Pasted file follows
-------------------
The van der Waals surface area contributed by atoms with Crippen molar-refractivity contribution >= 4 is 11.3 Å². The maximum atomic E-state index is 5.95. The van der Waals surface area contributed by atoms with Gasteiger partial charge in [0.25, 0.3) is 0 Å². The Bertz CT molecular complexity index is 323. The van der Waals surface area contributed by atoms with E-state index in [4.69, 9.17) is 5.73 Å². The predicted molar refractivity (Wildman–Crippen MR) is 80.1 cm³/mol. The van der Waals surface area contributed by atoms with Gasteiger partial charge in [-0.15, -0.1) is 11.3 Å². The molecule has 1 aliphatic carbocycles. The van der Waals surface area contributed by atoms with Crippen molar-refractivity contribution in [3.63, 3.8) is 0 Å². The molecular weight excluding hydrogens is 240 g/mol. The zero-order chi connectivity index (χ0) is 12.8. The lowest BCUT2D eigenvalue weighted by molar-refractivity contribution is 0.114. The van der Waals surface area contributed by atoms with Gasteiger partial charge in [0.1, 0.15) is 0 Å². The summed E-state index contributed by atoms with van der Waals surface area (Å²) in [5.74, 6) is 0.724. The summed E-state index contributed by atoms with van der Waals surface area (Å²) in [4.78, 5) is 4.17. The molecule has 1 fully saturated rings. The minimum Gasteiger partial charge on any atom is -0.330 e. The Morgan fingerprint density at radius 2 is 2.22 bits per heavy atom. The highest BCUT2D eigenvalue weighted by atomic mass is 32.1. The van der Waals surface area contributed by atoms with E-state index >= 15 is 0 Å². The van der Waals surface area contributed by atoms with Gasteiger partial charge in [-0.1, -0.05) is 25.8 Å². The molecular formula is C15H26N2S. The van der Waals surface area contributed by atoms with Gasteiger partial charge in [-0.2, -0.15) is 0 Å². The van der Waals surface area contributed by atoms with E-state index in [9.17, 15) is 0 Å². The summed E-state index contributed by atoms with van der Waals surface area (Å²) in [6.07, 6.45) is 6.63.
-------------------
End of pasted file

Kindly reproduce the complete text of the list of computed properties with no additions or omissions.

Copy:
The van der Waals surface area contributed by atoms with Crippen molar-refractivity contribution >= 4 is 11.3 Å². The maximum atomic E-state index is 5.95. The van der Waals surface area contributed by atoms with Gasteiger partial charge in [0.25, 0.3) is 0 Å². The Bertz CT molecular complexity index is 323. The van der Waals surface area contributed by atoms with E-state index in [4.69, 9.17) is 5.73 Å². The predicted molar refractivity (Wildman–Crippen MR) is 80.1 cm³/mol. The van der Waals surface area contributed by atoms with Gasteiger partial charge in [-0.15, -0.1) is 11.3 Å². The molecule has 1 aliphatic carbocycles. The van der Waals surface area contributed by atoms with Crippen molar-refractivity contribution in [3.63, 3.8) is 0 Å². The molecular weight excluding hydrogens is 240 g/mol. The zero-order chi connectivity index (χ0) is 12.8. The lowest BCUT2D eigenvalue weighted by molar-refractivity contribution is 0.114. The van der Waals surface area contributed by atoms with Gasteiger partial charge in [0.1, 0.15) is 0 Å². The summed E-state index contributed by atoms with van der Waals surface area (Å²) in [5.74, 6) is 0.724. The summed E-state index contributed by atoms with van der Waals surface area (Å²) in [4.78, 5) is 4.17. The molecule has 1 fully saturated rings. The minimum Gasteiger partial charge on any atom is -0.330 e. The Morgan fingerprint density at radius 2 is 2.22 bits per heavy atom. The highest BCUT2D eigenvalue weighted by atomic mass is 32.1. The van der Waals surface area contributed by atoms with E-state index >= 15 is 0 Å². The van der Waals surface area contributed by atoms with Gasteiger partial charge in [-0.1, -0.05) is 25.8 Å². The molecular formula is C15H26N2S. The van der Waals surface area contributed by atoms with Gasteiger partial charge in [-0.2, -0.15) is 0 Å². The van der Waals surface area contributed by atoms with E-state index in [9.17, 15) is 0 Å². The summed E-state index contributed by atoms with van der Waals surface area (Å²) in [6.07, 6.45) is 6.63.